Updated 3:40 p.m.
They’re both single, in their 40s, shave their heads and are among the youngest members of the U.S. Senate. But Sens. Cory Booker (D-N.J.) and Tim Scott (R-S.C.) are generally considered poles apart politically.
Booker, 44, is the liberal former mayor of Newark and won a special election last year to replace the late senator Frank Lautenberg (D-N.J.). Scott, 48, is a tea party favorite and moved from the House to the Senate in late 2012 to take the seat of Jim DeMint (R-S.C.), who had resigned to lead the Heritage Foundation.
On Wednesday Booker and Scott teamed up to unveil their first significant piece of legislation designed to help create hundreds of thousands of paid apprenticeships in highly skilled trades, including construction, manufacturing, health care, energy and telecommunications. The hope is that the program will help create jobs for younger Americans, especially minorities struggling to find work.
Booker and Scott’s LEAP Act (Leveraging and Energizing America’s Apprenticeship Programs) would provide tax credits to employers who offer apprenticeships to younger job applicants. Companies that offer apprenticeships to people under age 25 would receive a $1,500 tax credit and a $1,000 credit for apprentices above age 25.
The senators said that ideally their proposal would eventually help create about 400,000 positions and eventually help fill millions of technical jobs.
Apprenticeships, unlike office internships, offer a combination of on-the-job training and instruction in highly-skilled occupations. They can be sponsored and paid for by individual employers, labor groups or employer associations, according to the Labor Department.
Apprentices currently account for 358,000 positions, or just 0.2 percent of American workers, according to data shared by the senators’ offices. Companies in highly-skilled fields face a shortfall of as many as 4 million workers and the number is expected to climb to nearly 5 million by 2020, according to the data. That need comes as just 16 percent of 16-to-24 year olds looking for work are currently employed. Employment numbers lag even farther behind for younger minorities and people without college degrees.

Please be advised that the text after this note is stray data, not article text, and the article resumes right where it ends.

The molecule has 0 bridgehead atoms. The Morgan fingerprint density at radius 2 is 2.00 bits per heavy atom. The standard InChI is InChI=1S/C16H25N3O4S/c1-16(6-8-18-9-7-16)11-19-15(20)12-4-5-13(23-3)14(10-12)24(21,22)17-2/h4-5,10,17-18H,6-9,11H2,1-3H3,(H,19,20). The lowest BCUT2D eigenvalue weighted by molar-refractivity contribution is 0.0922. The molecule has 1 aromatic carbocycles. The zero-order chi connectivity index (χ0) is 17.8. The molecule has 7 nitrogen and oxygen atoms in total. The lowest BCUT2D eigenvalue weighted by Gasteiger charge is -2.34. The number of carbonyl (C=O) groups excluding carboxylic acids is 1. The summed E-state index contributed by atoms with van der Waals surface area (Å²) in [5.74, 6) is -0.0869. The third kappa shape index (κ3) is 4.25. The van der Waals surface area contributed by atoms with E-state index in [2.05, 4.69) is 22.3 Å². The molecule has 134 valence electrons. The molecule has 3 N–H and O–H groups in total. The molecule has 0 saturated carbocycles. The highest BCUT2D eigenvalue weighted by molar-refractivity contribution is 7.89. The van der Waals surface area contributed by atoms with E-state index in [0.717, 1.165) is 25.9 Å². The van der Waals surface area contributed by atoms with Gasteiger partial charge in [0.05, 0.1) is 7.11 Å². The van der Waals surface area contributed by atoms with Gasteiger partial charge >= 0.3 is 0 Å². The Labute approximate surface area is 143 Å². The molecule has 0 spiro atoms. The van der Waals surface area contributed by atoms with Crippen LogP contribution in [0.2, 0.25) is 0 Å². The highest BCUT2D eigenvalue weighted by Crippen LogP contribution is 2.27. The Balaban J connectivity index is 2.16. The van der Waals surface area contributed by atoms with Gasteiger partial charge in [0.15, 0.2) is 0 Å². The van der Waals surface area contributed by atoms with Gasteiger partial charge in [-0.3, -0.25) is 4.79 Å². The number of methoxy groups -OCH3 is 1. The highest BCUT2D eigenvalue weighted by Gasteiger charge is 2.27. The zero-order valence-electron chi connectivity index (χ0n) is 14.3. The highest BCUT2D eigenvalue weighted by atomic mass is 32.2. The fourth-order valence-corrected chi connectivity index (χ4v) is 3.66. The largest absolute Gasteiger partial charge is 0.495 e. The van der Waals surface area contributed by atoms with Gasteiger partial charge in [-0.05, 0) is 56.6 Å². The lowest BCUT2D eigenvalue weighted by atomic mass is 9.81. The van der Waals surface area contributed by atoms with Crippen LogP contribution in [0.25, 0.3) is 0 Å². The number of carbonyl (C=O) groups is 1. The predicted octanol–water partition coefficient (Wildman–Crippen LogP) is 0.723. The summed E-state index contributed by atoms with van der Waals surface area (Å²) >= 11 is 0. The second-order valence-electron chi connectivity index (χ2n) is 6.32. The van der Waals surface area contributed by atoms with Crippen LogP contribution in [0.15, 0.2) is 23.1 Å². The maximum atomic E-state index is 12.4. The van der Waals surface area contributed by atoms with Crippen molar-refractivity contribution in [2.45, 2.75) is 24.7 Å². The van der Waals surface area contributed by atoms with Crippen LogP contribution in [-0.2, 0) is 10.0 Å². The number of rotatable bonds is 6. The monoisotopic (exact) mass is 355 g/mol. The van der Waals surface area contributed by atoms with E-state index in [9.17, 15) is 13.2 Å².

Booker and Scott introduced their proposal Wednesday afternoon in a meeting with reporters, where they appeared at ease with each other. Both recounted that they bonded at a recent meeting organized by Scott that included former African American senators. And both joked about homestate traditions and dialects. Scott, with a southern drawl, at one point instructed Booker that “When you say ‘all y’all,’ that’s plural for ‘ya’ll.’”
Turning serious, Scott said their bill should help ensure that “the next generation of employers can help find the next generation of employees.” And Booker said that as mayor he’d met too many young people “stuck in place” and unable to move up the ladder.
“Especially in the African American community, it’s very important that guys like he and I begin to show people a model that we think can work in the long-term,” Booker said.
Seeking to ensure that their proposal can win support among fiscal conservatives always seeking offsets to new spending proposals, the new tax credits would be paid for by curtailing the printing of government publications. Information for seniors, Medicare recipients and people in communities with limited Internet access would be exempt from the limitations.
Prospects for the Booker-Scott proposal are unclear in the Democratic-controlled Senate, but senior Democratic and Republican senators have been seeking opportunities in recent weeks to devote floor time to modest bipartisan proposals designed to address concerns on education, economic development and job creation.
The GOP-controlled House has also been focused on job creation and economic development, and the bill could do well there, in part because Booker and Scott maintain close relationships with House colleagues. Scott is especially close to fiscally conservative members, and while Booker doesn't have similar relationships with New Jersey's Democratic Congress members, his politics generally align with a majority of House Democrats.
Booker and Scott agreed that depending on the success of their first proposal, they might try to work together again on issues including education and tax reform.
"You know we’ll be really successful when you start noticing more and more senators shaving their heads,” Booker joked. “It’ll be an homage to our friendship."